TWO KINDS OF FACTS: Speaking of American children!

FRIDAY, JUNE 14, 2013

Outstanding young lady turns 7: It isn’t every day that a cheerful young person turns 7.

For that reason, we’re on our way to Durham to look in on one such event.

Before leaving, we had planned to review a front-page report in the New York Times—the front-page report from Monday’s paper about so-called “ability grouping.”

Doggone it! We find we aren’t ready to do the piece justice. And so we will have to postpone.

Should “ability grouping” be used in American classrooms? We find it hard to imagine how such practices could be avoided, given the wide range of achievement levels in this country’s student population.

That said, Monday’s report by Vivien Yee contained some remarkable statistics about the use of “ability grouping.” The questions involved in her report connect directly to the concern voiced by Hacker and Dreifus about the new Common Core standards.

Does it make sense to have one set of “standards” for all the kids in a given grade? Given the nature of our student population, does that even come closeto making sense?

To us, that seems like a very important question. It seems like a blindingly obvious question. But it pretty much never gets asked.

Yee’s report was fascinating, in several ways. So were the attempts to comment offered at Slate and Salon.

Still and all, we’re going to have to postpone till next week. As you know, it isn’t every day that a cheerful young scholar turns 7.


  1. well, all you Rice lovers at DH...that did not take long. Even quicker than my cynical soul could have imagined.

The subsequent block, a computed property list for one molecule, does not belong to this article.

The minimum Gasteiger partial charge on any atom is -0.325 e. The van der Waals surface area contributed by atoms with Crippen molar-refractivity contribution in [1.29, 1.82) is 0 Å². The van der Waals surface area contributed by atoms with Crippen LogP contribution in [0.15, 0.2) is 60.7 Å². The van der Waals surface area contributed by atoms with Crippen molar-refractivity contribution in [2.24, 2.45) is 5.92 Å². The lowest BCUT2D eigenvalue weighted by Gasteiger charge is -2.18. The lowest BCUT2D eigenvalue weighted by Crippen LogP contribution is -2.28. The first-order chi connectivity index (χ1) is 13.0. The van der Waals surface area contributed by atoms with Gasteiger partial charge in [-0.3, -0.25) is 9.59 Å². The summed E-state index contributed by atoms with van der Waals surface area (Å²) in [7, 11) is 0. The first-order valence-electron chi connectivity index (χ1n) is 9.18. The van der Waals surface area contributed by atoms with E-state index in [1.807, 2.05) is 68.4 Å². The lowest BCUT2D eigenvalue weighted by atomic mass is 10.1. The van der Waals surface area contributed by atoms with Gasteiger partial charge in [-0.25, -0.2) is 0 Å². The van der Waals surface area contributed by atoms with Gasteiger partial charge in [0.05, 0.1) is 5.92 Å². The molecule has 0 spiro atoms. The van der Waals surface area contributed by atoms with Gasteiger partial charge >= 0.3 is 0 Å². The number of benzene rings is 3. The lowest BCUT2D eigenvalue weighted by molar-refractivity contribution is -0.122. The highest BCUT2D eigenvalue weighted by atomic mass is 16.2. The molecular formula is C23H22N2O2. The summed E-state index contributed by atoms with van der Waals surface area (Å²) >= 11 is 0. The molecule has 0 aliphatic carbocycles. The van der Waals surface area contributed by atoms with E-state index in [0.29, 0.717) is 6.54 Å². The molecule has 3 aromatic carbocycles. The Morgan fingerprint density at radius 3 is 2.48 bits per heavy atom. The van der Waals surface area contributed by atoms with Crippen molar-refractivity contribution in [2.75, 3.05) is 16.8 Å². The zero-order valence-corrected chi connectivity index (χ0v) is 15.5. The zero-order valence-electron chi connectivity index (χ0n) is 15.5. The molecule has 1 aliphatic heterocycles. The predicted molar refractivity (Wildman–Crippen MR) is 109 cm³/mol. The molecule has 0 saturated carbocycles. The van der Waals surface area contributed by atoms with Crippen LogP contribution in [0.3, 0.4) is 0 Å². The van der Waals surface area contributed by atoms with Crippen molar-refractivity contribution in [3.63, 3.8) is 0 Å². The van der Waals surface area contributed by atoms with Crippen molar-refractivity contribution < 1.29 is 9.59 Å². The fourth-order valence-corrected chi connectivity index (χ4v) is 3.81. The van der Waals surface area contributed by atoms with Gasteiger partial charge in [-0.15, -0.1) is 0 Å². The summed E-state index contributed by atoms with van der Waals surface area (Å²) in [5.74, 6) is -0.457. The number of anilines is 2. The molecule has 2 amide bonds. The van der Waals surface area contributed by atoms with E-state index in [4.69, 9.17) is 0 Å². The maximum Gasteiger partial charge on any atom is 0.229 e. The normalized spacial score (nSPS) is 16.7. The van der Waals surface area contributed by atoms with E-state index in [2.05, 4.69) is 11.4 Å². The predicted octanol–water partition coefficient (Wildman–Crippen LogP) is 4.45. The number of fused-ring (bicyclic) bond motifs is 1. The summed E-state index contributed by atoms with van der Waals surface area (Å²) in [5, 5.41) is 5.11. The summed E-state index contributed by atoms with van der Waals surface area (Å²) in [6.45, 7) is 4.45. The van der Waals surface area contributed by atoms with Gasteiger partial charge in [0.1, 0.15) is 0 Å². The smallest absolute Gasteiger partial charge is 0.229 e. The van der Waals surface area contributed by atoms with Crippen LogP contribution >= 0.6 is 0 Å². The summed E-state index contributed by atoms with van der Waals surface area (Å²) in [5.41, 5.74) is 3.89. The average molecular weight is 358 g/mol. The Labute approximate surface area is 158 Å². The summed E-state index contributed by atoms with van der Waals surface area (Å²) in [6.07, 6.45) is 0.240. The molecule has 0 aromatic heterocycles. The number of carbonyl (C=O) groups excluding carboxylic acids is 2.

1. What? I don't get it.

    2. No surprise there.

    3. Eloquent... @ anonymous 11:44..

      Off to Syria we go....hi ho...

    4. Yep, Somerby's accurate analysis of the misrepresentation by the press of Susan Rice means both that those who agree "love" Rice, and that accepting that analysis is a path that leads inexorably to further US entanglement with Syria -- involvement that could have been avoided if only we'd ignored that Rice was misrepresented.

      No sensible person could disagree! -- Certainly no sensible case has been put forward by the likes of Jonst, and what could that mean but that reason is irrelevant?

      That eloquent enough for you, douchebag troll?

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  8. As a teacher, I had major objections to ability grouping. I taught in troubled neighborhoods on the South Side of Chicago. Schools were evaluated solely on the percentage of students to achieve within one year of grade level on statewide standardized testing. Some principals quickly discovered they could make themselves appear as talented administrators by grouping the more able students. These students received the bulk of resources and attention since, if a majority of them scored well, the school would appear successful and administrators could bask in the praise of local politicians and newspaper columns.

    This tactic was often accompanied by a principal's strongly-worded suggestion that students having no change of making the prerequisite test score be referred and shunted into special education rooms so their scores would not be factored into the school's rankings. Needless to add, such special education rooms scarcely merit the title of classroom.

    As a teacher, I came to hate standardized tests. Used properly, they could be useful in estimating a student body's accomplishment, but, instead, they only misused to supersede every other measure of student accomplishment.

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